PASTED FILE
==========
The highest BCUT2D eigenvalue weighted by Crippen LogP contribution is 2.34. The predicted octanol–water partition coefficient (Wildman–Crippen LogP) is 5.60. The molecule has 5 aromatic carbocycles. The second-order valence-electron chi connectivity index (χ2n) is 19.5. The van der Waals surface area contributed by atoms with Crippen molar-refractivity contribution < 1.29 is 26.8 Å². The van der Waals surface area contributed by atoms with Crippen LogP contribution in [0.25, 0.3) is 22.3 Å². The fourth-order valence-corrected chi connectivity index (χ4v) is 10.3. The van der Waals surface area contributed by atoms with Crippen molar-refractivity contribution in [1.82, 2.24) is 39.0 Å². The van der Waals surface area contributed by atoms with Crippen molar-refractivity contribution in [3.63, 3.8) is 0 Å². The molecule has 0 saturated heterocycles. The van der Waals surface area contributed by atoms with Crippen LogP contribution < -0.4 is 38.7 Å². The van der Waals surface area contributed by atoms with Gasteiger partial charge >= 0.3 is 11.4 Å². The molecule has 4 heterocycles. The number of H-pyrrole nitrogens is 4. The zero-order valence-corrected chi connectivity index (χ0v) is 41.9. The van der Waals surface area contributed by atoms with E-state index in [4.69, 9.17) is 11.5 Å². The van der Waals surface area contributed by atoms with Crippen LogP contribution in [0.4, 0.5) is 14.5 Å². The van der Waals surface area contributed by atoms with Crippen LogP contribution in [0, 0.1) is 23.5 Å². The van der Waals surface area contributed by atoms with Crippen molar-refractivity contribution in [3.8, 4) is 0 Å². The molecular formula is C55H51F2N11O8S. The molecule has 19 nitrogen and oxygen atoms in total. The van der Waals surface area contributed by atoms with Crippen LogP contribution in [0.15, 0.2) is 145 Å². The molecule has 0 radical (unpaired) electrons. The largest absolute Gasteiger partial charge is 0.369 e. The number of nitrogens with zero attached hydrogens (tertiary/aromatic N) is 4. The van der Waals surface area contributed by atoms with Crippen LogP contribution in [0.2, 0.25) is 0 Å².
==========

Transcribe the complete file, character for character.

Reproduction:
The highest BCUT2D eigenvalue weighted by Crippen LogP contribution is 2.34. The predicted octanol–water partition coefficient (Wildman–Crippen LogP) is 5.60. The molecule has 5 aromatic carbocycles. The second-order valence-electron chi connectivity index (χ2n) is 19.5. The van der Waals surface area contributed by atoms with Crippen molar-refractivity contribution < 1.29 is 26.8 Å². The van der Waals surface area contributed by atoms with Crippen LogP contribution in [0.25, 0.3) is 22.3 Å². The fourth-order valence-corrected chi connectivity index (χ4v) is 10.3. The van der Waals surface area contributed by atoms with Crippen molar-refractivity contribution in [1.82, 2.24) is 39.0 Å². The van der Waals surface area contributed by atoms with Crippen molar-refractivity contribution in [3.63, 3.8) is 0 Å². The molecule has 0 saturated heterocycles. The van der Waals surface area contributed by atoms with Crippen LogP contribution < -0.4 is 38.7 Å². The van der Waals surface area contributed by atoms with Gasteiger partial charge >= 0.3 is 11.4 Å². The molecule has 4 heterocycles. The number of H-pyrrole nitrogens is 4. The zero-order valence-corrected chi connectivity index (χ0v) is 41.9. The van der Waals surface area contributed by atoms with E-state index in [4.69, 9.17) is 11.5 Å². The van der Waals surface area contributed by atoms with Crippen LogP contribution in [0.4, 0.5) is 14.5 Å². The van der Waals surface area contributed by atoms with Crippen LogP contribution in [0, 0.1) is 23.5 Å². The van der Waals surface area contributed by atoms with Crippen molar-refractivity contribution in [3.8, 4) is 0 Å². The molecular formula is C55H51F2N11O8S. The molecule has 19 nitrogen and oxygen atoms in total. The van der Waals surface area contributed by atoms with Crippen LogP contribution in [0.15, 0.2) is 145 Å². The molecule has 0 radical (unpaired) electrons. The largest absolute Gasteiger partial charge is 0.369 e. The number of nitrogens with zero attached hydrogens (tertiary/aromatic N) is 4. The van der Waals surface area contributed by atoms with Crippen LogP contribution in [0.2, 0.25) is 0 Å².